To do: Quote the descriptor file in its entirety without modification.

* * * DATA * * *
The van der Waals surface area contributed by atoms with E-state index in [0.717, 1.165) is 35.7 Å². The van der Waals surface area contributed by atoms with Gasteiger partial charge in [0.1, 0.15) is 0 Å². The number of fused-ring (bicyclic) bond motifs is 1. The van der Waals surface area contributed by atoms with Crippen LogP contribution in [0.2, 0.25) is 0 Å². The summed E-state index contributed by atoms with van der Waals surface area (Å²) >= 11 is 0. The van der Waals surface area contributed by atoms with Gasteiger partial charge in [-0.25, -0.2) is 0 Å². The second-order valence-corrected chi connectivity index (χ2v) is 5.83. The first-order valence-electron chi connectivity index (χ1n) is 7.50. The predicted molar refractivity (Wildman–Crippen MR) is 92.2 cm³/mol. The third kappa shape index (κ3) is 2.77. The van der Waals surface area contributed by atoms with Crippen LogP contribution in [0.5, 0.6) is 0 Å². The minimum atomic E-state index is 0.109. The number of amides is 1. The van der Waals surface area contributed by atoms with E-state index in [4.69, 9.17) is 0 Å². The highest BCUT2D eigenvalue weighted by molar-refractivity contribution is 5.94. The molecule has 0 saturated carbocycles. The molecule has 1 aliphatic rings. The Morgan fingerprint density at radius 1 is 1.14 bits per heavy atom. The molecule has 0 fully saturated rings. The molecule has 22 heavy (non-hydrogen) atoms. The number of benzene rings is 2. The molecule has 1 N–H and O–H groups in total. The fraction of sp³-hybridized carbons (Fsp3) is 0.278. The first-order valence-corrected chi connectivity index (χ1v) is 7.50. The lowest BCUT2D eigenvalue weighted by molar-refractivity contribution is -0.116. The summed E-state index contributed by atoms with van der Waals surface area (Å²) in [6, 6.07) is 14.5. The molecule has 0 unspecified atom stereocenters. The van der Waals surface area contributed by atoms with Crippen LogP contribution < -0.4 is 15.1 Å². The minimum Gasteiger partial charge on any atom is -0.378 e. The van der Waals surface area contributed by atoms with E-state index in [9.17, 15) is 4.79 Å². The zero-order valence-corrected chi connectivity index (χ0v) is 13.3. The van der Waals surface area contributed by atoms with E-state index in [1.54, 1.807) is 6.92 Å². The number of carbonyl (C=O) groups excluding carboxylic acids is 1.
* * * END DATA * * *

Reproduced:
The van der Waals surface area contributed by atoms with E-state index in [0.717, 1.165) is 35.7 Å². The van der Waals surface area contributed by atoms with Gasteiger partial charge in [0.1, 0.15) is 0 Å². The number of fused-ring (bicyclic) bond motifs is 1. The van der Waals surface area contributed by atoms with Crippen LogP contribution in [0.2, 0.25) is 0 Å². The summed E-state index contributed by atoms with van der Waals surface area (Å²) >= 11 is 0. The van der Waals surface area contributed by atoms with Gasteiger partial charge in [-0.25, -0.2) is 0 Å². The second-order valence-corrected chi connectivity index (χ2v) is 5.83. The first-order valence-electron chi connectivity index (χ1n) is 7.50. The predicted molar refractivity (Wildman–Crippen MR) is 92.2 cm³/mol. The third kappa shape index (κ3) is 2.77. The van der Waals surface area contributed by atoms with Crippen LogP contribution in [0.5, 0.6) is 0 Å². The minimum atomic E-state index is 0.109. The number of amides is 1. The van der Waals surface area contributed by atoms with E-state index in [4.69, 9.17) is 0 Å². The highest BCUT2D eigenvalue weighted by molar-refractivity contribution is 5.94. The molecule has 0 saturated carbocycles. The molecule has 1 aliphatic rings. The Morgan fingerprint density at radius 1 is 1.14 bits per heavy atom. The molecule has 0 fully saturated rings. The molecule has 22 heavy (non-hydrogen) atoms. The number of benzene rings is 2. The molecule has 1 N–H and O–H groups in total. The fraction of sp³-hybridized carbons (Fsp3) is 0.278. The first-order valence-corrected chi connectivity index (χ1v) is 7.50. The lowest BCUT2D eigenvalue weighted by molar-refractivity contribution is -0.116. The summed E-state index contributed by atoms with van der Waals surface area (Å²) in [6, 6.07) is 14.5. The molecule has 0 unspecified atom stereocenters. The van der Waals surface area contributed by atoms with Crippen LogP contribution < -0.4 is 15.1 Å². The minimum Gasteiger partial charge on any atom is -0.378 e. The van der Waals surface area contributed by atoms with E-state index in [9.17, 15) is 4.79 Å². The zero-order valence-corrected chi connectivity index (χ0v) is 13.3. The van der Waals surface area contributed by atoms with E-state index in [1.54, 1.807) is 6.92 Å². The number of carbonyl (C=O) groups excluding carboxylic acids is 1.